Five Breeds of Cats You Never Knew Existed

December 03, 2017
Five Breeds of Cats You Never Knew Existed

Sphynx: In 1966 a domestic house cat gave birth to a hairless kitten somewhere in Toronto, Canada. It was discovered through many scientific tests, to be a natural mutation and the Sphynx cat, as we know it today, came into existence.  These are some of the rarest domestic cats in existence. The Sphynx is not always totally hairless; some have very light "fuzz" close to their bodies, which makes it feel like a warm peach. Some light hair is often present on the nose, tail and toes. The texture of the Sphynx skin has been likened to suede, or faux leather, or a heated chamois. They come in a wide variety of cat colors. The color is seen in the pigment of the skin and the few hairs that they do have. One of the questions most frequently asked is "Don't they get cold?" Well, of course, if it is too cold for you it will be too cold for a hairless cat too. Don’t be surprised to find this kitty under the covers with you or curled up with all your clothes.

Havana Brown: There are several theories about how the Havana Brown cat got its name. Some people believe it was named after the rabbit of the same color, some people believe they were named after the cigar. Their eyes are green in color, oval in shape, and lower on the face than other cats. This gives the appearance of a cat looking down its nose. The result of which, makes the cat appear to have an alert appearance. Very little is actually known about this breed

Croshca: Croshcas are an ancient breed of longhaired cats.  This breed was thought to be a combination of all modern longhaired cats including both the Angora and the Persian.  Sometimes it is referred to as simply the "Siberian Cat" or the "Siberia". This breed was common to Russia. They have a thick fur, waterproof, oily coat that protects them from the cold. In Russia at the time people could not have pets, pedigreed or otherwise, because of the food shortage, so this cat was very rare. Another interesting fact about these cats is that they are believed to be hypoallergenic.  People, who are usually allergic to cats, seem to tolerate this cat fairly easily.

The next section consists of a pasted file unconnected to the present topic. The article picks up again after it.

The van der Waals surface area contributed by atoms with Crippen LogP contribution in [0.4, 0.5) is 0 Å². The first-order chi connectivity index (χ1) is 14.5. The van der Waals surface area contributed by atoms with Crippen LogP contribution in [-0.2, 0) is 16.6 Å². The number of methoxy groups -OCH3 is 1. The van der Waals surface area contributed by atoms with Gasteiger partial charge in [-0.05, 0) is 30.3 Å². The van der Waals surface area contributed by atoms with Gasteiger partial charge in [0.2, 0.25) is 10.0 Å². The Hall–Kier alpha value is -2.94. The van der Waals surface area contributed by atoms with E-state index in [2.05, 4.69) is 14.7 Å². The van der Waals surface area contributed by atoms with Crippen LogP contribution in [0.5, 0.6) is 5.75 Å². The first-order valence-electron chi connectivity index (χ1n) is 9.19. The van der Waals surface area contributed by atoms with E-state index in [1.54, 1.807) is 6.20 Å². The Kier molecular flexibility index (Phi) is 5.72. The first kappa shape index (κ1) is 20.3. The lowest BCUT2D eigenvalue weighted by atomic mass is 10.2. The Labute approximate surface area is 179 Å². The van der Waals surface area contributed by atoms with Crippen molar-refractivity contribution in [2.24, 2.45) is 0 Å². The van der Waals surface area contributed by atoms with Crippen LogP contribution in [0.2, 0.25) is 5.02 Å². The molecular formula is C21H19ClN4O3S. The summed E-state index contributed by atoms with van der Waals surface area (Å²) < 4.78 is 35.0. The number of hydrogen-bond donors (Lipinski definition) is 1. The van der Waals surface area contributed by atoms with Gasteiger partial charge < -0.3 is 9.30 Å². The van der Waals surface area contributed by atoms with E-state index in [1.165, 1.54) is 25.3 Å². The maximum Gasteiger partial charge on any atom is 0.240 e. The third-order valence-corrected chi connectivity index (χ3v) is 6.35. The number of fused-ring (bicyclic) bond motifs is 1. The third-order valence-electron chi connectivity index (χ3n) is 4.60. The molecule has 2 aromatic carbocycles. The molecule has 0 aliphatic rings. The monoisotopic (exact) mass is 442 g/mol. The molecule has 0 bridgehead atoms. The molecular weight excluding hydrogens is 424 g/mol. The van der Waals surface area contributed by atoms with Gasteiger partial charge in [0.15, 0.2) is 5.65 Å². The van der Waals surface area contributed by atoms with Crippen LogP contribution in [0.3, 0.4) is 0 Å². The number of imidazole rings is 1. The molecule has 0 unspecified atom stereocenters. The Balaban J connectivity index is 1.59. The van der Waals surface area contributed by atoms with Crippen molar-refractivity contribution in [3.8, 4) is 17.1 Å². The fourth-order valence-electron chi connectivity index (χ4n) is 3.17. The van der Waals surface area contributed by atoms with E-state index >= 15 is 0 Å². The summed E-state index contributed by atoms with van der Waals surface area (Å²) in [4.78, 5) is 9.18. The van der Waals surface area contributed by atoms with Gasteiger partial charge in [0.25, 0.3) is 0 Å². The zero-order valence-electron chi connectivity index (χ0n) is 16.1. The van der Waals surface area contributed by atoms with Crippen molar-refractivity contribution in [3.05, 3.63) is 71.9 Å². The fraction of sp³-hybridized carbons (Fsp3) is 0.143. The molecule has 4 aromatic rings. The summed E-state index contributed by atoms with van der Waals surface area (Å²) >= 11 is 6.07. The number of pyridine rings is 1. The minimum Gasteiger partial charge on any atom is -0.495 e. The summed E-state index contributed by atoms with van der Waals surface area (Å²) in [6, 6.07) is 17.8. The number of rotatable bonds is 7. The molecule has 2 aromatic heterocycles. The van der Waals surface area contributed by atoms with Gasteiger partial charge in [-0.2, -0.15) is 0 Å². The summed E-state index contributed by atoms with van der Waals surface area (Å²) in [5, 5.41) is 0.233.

Devon: The Devon has a soft, downy coat with waves as if he had just stepped out of a hair styling salon. They have a velvety, short undercoat. It gives a most extraordinary appearance. You can't truly appreciate this unique coat until you have had an opportunity to feel the velvety soft texture. It is something you'll never forget.  The Devon's ears are very large. They are wide at the base and set low on the head. The head is also short and wide. These cats are hypoallergenic and hardly even shed.

Sokoke: Sokoke cats have nice long legs and a medium build torso. They have very dense short coat without any undercoat. Their markings can be compared with a cheetah. The most usual colors are light brown, dark chestnut and chocolate. In the wild Sokoke cats are never found to be white, but domesticated types come sometimes in a white tabby. The body of a Sokoke cat is very muscular and elegant. Their back legs are longer than the front legs; it allows the cats to run very fast. The tail is long and whip-like. Sokoke Cats are very rare, perhaps the rarest cat breed in the world. Only about 100 exist today.  Cat and feline societies have been trying to promote the breeding of this rare breed, but finding breeders are very difficult. Some countries do not have breeding standards, so most attempts are restricted to the United States and the United Kingdom.  Hopefully this breed will come back before it becomes extinct.

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